Part of maturing as a professional athlete is figuring out what routine and mindset make you play consistently at the top of your game. For being only 22, the Caps’ Braden Holtby sounds like he has a lot figured out already.
This summer, the major change to his offseason routine was actually allowing himself to rest more—counter-intuitive for someone who’d usually start working out as soon as he got home in the offseason. Holtby felt, however, that pushing himself too far in the summer affected his play in the second part of the season.
“I still worked hard, but it was being more responsible with my body – making sure that I didn’t peak at the start of the season like I felt like I did in the last couple seasons,” Holtby told OFB Saturday.
He said when he was younger, he’d set numbers he wanted to achieve going into a new hockey season. But that mindset isn’t how he’s choosing to focus this year.
“My biggest goals coming in is that I really want to work on consistency in the latter part of the season, and I really want to prove that my time up here wasn’t a fluke if I get called up again, and that I can do a better job when I get sent back down to Hershey,” said Holtby, who was 10-2-2 for the Capitals last year and finished last year’s NHL stint with a 1.79 goals against average. His numbers in Hershey ended up 17-10-2 with a 2.29 goals against average and a .920 save percentage.
Summer brought an interesting twist in the Capitals’ goalie chronicles – the team traded one of their two starting goalies, which initially looked like a promotion for Holtby, but the eventual signing of veteran Tomas Vokoun means Holtby will likely start the 2012 season where he finished playing the last – in Hershey.
It poses an interesting dilemma for a young player: is it better to sit on a bench at a higher-level club, or get the reps and the mental comfort of being out on the ice every game at a slightly lower level?
“If you would have asked me that last year, I would have said I wanted to be playing,” Holtby said. “But this year, I’ve kind of realized the NHL is my goal … – with the practices and every experience you get up here, it’s valuable – that’s what you can’t learn in the AHL. But at the same time, there’s positives both ways. I do want to play a lot — I’m the guy that kind of goes crazy when he’s not playing.”
Holtby finished the 2011 season like the rest of us: watching Tim Thomas play himself into a killer beard, a championship-game MVP and a Stanley Cup.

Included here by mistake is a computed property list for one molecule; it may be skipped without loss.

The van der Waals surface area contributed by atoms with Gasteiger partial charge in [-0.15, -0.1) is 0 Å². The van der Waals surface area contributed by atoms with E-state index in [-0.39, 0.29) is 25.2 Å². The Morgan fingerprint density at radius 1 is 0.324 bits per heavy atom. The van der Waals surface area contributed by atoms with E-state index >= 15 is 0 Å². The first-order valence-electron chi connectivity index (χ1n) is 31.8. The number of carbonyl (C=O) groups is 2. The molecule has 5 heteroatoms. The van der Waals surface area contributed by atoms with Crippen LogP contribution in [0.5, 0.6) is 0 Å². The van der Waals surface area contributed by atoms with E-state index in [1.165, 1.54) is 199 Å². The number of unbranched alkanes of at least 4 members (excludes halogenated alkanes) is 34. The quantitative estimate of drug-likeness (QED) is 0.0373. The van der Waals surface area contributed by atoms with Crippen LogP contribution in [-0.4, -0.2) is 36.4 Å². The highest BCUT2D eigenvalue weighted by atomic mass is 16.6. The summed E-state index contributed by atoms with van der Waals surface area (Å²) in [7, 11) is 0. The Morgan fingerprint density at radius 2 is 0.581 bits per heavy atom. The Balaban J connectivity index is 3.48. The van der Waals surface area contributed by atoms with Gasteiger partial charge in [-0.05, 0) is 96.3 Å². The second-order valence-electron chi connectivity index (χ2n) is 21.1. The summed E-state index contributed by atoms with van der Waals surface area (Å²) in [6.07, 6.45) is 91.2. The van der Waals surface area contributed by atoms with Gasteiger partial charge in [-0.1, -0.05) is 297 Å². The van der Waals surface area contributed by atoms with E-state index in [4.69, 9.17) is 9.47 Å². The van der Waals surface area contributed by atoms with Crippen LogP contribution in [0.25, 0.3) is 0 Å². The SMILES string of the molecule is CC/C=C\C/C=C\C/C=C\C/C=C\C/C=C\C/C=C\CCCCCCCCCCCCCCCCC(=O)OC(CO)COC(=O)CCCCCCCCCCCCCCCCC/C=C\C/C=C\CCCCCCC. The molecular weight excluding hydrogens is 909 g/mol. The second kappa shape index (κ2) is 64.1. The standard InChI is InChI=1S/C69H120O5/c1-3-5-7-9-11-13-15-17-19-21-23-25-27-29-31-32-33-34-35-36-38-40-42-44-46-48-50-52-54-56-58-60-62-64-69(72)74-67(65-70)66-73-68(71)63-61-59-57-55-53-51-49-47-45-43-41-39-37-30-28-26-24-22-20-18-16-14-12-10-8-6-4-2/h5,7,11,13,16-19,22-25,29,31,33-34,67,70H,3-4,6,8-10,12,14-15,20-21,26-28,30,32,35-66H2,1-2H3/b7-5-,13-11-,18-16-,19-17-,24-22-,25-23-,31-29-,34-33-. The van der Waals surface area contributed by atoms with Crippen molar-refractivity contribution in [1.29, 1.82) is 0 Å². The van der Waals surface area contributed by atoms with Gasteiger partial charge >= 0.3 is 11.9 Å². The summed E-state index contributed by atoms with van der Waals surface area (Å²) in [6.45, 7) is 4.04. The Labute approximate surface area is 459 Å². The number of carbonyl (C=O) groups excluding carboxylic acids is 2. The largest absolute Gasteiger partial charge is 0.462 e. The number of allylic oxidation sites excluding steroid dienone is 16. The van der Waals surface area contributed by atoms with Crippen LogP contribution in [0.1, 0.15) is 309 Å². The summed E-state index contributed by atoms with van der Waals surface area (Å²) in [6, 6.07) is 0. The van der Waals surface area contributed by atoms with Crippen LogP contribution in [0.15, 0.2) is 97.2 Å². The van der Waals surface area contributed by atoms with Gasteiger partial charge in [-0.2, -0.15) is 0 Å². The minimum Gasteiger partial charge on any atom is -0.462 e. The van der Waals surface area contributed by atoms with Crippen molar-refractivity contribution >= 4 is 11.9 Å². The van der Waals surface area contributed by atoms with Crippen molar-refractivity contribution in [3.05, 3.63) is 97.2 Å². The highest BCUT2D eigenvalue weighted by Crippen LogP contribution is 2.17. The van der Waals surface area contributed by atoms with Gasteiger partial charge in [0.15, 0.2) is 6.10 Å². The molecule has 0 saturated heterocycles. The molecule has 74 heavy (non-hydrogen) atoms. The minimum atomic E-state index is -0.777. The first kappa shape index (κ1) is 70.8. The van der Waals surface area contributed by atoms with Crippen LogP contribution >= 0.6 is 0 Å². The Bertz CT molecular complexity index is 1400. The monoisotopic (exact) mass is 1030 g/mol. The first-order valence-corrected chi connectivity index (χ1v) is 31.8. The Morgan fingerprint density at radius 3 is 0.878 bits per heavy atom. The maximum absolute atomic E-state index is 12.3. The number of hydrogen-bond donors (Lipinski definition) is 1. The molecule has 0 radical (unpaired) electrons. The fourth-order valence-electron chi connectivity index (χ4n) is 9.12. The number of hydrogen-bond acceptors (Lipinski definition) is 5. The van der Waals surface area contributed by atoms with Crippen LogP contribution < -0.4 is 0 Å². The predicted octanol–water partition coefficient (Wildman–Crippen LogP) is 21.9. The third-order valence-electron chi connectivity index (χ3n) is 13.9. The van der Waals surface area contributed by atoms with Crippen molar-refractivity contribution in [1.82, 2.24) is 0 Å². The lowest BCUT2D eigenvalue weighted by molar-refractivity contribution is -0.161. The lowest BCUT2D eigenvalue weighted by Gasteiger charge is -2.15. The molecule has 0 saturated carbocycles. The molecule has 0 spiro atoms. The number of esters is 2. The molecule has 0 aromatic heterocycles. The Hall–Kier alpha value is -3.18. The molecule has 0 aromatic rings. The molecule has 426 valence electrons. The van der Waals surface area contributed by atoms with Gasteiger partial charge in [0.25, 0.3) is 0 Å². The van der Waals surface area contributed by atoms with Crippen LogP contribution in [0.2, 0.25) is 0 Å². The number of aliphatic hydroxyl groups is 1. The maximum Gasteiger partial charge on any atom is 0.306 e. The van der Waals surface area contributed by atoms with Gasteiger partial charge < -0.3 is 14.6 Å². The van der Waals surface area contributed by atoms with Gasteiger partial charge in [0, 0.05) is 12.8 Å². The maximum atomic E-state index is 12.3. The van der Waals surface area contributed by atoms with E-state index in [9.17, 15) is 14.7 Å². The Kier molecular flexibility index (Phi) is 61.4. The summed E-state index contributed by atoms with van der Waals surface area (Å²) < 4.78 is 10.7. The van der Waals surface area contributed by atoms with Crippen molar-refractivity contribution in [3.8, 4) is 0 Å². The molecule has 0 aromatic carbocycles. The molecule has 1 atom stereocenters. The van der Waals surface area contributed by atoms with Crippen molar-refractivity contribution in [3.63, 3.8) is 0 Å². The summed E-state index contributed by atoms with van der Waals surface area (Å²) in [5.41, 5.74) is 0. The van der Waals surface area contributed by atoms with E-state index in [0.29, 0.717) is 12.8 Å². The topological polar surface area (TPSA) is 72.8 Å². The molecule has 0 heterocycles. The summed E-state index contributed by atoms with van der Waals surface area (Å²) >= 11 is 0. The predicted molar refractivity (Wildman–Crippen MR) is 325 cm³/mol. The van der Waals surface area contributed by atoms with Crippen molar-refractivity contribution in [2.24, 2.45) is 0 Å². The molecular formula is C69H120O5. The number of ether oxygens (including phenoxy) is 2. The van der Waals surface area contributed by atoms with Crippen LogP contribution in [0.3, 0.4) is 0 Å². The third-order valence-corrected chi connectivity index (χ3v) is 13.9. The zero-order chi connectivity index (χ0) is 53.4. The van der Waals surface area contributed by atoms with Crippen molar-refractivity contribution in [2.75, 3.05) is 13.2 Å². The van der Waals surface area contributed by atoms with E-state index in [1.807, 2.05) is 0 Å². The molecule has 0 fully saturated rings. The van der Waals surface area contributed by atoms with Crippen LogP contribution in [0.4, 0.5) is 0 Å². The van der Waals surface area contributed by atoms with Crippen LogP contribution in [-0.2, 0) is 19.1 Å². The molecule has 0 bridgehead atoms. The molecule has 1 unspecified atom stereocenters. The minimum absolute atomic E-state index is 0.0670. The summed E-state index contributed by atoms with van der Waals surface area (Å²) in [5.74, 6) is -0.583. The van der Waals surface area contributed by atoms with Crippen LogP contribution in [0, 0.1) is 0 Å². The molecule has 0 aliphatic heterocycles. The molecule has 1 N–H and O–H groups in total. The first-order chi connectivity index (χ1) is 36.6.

But for those Caps fans who liked Thomas’ style of play, Holtby (when asked), grants he and Thomas probably bring a similar personality to the crease.
“I think his personality’s a lot like mine on the ice,” Holtby said. “He’s very competitive, and he kind of does whatever to stop the puck. I think with me, I’d like to work on a few more technical things than he has, I guess. But it works for him—he’s obviously the best goalie in the NHL last year.”
Part of the reason for emphasizing the technical in Washington, Holtby said, is because of how the goalie compliments the forwards here.
“You want to be looked at as kind of the steady guy back there instead of the excitement most of the time, ‘cause the excitement comes from the forwards in this group,” Holtby said.
Braden was Washington’s most effective goalie last year–PERIOD. The 10-2-2 stretch he had during his brief call up also included a pair of shutouts and earned him a Player-of-the-Week award as well in a seven day stretch, as I recall.
To all of that I would add that Washington’s forwards and defensemen seemed to play more responsibly when he was between the pipes than they did when either Neuvirth or Varlamov were in the crease.
So imagine my surprise when Bruce Boudreau sent Braden packing back down to Hershey after the Caps did so well with Holtby tending goal. Talk about counterintuitive. And, not surprisingly, the Caps’ supposedly improved defenders reverted to form once the post season started and began playing Every-Man-for-Himself hockey again and they got bounced in the second round…
Boudreau is an idiot–and a complacent one at that. To me, if you don’t coach defense that well then you’d better have a Glenn Hall or a Tony Esposito between the pipes just to ensure that the screwups the team’s forwards and defense men always seem to make don’t result in cheap goals…
Let’s see if BB can get it right this time…
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